Agree, disagree, new ideas, new perspectives…that’s what happens when you get four really smart people with clearly articulated positions on a stage together with a brave moderator—a basic model of Chicago Ideas Week. I found myself saying “oh, yeah…he has a point” and “oh, right, I can see what he is saying too…” In politics that is called a flip-flopper. But in real life that makes you a listener, someone open to new ideas and perspectives (hmmm…sounds like an interculturalist). As Emerson says, “foolish consistency is the hobgoblin of a small mind.”
Emerson also said
So in that vein, and in the order they were sitting, here is an idea or something new learned from each of the four speakers
Clinical Professor of Law, University of Chicago Law School
Futterman seemed better at broad statements a la “we need to build trust,” but without tactical solutions, but perhaps that is his role as founder of the Civil Rights and Police Accountability Project. Just as O’Donnell cited all of the statistics supporting what Police have done right (e.g. crime reduction, etc.), Futterman had the list of all the times police had violated civil rights, what about the code of silence, etc.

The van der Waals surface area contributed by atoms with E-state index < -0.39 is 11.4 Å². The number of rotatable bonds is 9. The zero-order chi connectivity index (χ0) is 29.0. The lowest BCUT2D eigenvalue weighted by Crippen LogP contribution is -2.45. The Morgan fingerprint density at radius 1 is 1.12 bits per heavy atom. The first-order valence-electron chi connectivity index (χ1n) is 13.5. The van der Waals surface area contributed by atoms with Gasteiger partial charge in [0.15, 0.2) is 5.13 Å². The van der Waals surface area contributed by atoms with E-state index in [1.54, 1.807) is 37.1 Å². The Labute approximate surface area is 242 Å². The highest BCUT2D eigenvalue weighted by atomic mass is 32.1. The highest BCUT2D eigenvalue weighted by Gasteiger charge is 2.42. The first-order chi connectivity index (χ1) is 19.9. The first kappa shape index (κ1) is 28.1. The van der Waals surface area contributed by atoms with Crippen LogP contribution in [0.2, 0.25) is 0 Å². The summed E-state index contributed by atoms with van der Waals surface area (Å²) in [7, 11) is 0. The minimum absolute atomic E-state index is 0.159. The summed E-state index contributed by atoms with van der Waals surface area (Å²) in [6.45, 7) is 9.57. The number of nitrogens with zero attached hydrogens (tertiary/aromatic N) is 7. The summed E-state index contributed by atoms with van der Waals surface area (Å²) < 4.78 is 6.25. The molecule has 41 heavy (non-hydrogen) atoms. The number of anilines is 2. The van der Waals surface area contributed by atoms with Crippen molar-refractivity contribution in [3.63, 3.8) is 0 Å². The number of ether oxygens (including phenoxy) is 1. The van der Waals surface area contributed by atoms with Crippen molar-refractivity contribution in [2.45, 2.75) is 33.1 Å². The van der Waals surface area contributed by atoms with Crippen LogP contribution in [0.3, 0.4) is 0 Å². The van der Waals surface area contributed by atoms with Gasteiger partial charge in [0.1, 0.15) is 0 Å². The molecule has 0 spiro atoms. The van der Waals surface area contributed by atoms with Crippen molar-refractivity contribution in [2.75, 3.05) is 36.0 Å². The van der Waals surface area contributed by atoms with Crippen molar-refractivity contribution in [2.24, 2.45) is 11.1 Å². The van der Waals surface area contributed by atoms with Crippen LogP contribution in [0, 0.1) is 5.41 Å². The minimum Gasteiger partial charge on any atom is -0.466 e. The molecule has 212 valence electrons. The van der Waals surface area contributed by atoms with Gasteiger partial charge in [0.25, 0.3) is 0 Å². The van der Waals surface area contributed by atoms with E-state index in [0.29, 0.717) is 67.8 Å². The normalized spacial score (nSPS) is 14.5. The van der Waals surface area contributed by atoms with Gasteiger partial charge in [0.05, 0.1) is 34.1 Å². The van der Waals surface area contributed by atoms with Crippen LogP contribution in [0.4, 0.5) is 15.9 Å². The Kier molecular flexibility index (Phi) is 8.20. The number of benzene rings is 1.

He did provide an interesting “case study,” the Richmond, CA example, in response to community policing, building trust, and if/how strategy should vary based on the racial make-up of a community. The diverse Richmond/Oakland community had high crime. A new police chief comes in from the all-white Fargo, ND and says he will implement the same strategies as he did in Fargo…the result was crime down, trust up and no shootings for 10 years. (Jeez—if only I could write something without Googling for links to support it…the first link for Richmond CA police is this huge sex-scandal.)
Lecturer, John Jay College of Criminal Justice